Located in East Africa, the United Republic of Tanzania is home to many natural wonders, among which is the eerie Lake Natron. It got its name due to the mixture of salt and minerals, called natron, which are revealed when the water’s level decreases. Natron is a compound that occurs naturally, comes from volcanic ash, and is mainly consisted of sodium bicarbonate and sodium carbonate.
Located close to the Kenyan border, Lake Natron is fed by some springs that are rich in minerals, making the lake highly alkaline, reaching a pH of 9 to 10.5. To put things in perspective, sea water has a pH between about 7 and 9. The temperature of the shallow lake’s water can reach 140 degrees Fahrenheit and is salty enough to poison most animals.
All these characteristics, make Lake Natron the deadliest in the country. The crust created by the alkali salt sometimes gives the lake a red or pink hue, or even orange in the more shallow parts, by the microorganisms that live there.
Despite all of this, the lake remains one of the main breeding grounds for lesser flamingos, a species who’s status of ‘near threatened’ is a direct consequence of its dependence on Lake Natron for breeding purposes. During periods when there isn’t much rain, the lake’s water level decreases, revealing salt islands, on which birds build nests. The blue-green algae that grow in the water, in turn, feed on the birds nests. Animals that die in the lake are turned into statues, through calcification.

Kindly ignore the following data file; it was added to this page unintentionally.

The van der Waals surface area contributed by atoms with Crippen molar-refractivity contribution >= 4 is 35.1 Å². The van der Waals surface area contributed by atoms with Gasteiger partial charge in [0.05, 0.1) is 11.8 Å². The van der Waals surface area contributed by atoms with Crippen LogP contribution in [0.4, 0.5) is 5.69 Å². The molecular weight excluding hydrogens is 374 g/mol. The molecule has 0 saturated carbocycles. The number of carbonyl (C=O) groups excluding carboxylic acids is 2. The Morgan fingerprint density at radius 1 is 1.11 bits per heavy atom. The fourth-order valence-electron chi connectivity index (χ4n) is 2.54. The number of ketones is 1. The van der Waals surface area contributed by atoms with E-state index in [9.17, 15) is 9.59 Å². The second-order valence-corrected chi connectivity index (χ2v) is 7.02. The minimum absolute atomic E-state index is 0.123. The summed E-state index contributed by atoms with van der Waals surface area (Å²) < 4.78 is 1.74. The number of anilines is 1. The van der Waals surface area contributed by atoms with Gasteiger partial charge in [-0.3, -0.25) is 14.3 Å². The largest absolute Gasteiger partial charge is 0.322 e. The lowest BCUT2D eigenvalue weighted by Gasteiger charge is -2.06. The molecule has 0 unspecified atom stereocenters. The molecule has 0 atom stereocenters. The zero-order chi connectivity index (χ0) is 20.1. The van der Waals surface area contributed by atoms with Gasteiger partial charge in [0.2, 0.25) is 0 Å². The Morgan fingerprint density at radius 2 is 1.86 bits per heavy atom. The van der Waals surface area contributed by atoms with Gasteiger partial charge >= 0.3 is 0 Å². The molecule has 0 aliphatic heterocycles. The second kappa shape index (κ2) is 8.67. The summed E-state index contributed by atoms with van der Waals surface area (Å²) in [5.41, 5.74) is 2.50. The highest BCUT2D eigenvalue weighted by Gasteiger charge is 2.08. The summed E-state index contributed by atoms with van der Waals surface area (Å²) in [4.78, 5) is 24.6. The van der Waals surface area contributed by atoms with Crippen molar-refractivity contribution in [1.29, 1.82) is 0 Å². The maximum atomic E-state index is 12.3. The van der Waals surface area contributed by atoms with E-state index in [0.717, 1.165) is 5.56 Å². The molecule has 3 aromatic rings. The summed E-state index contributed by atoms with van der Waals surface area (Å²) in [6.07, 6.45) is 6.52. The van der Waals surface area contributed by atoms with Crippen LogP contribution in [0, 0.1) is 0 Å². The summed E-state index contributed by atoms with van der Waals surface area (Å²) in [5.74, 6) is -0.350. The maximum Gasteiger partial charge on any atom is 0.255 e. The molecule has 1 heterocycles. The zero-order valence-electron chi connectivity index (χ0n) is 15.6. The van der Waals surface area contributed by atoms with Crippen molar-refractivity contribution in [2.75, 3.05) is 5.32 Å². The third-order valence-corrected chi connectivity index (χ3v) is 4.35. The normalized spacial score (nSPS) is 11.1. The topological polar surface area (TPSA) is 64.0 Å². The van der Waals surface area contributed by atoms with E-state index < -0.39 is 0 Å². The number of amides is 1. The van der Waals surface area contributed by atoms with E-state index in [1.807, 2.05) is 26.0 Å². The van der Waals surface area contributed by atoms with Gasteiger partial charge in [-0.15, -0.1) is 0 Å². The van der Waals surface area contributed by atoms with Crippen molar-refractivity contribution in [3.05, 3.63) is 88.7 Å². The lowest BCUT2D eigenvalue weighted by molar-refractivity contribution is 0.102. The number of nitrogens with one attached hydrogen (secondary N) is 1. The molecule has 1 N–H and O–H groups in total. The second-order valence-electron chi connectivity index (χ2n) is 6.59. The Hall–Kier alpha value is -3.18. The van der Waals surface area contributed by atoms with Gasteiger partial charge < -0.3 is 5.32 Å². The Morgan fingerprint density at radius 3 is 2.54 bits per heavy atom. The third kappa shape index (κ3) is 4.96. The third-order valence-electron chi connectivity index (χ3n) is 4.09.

No one really knows how these animals die. On theory, expressed by photographer Nick Brandt, is that the reflective nature of the surface of the water is confusing to the birds who crash into the lake. The extreme sodium bicarbonate content preserve them perfectly, making them look like statues. Brandt discovered the calcified creatures when he went on an exhibition to the lake, and could not help but photograph the statue-like birds. With the exception of a species of fish that has evolved to survive in the Lake Natron’s deadly water, no other species survives near it.
The creatures who get caught in what seems to be a deadly trap set especially for them, perfectly preserved, were place in ‘living’ positions and photographed by Brandt. The eerie, albeit amazing set of pictures were also pictured in a book published by the photographer, which surely increased the popularity of the lake considerably.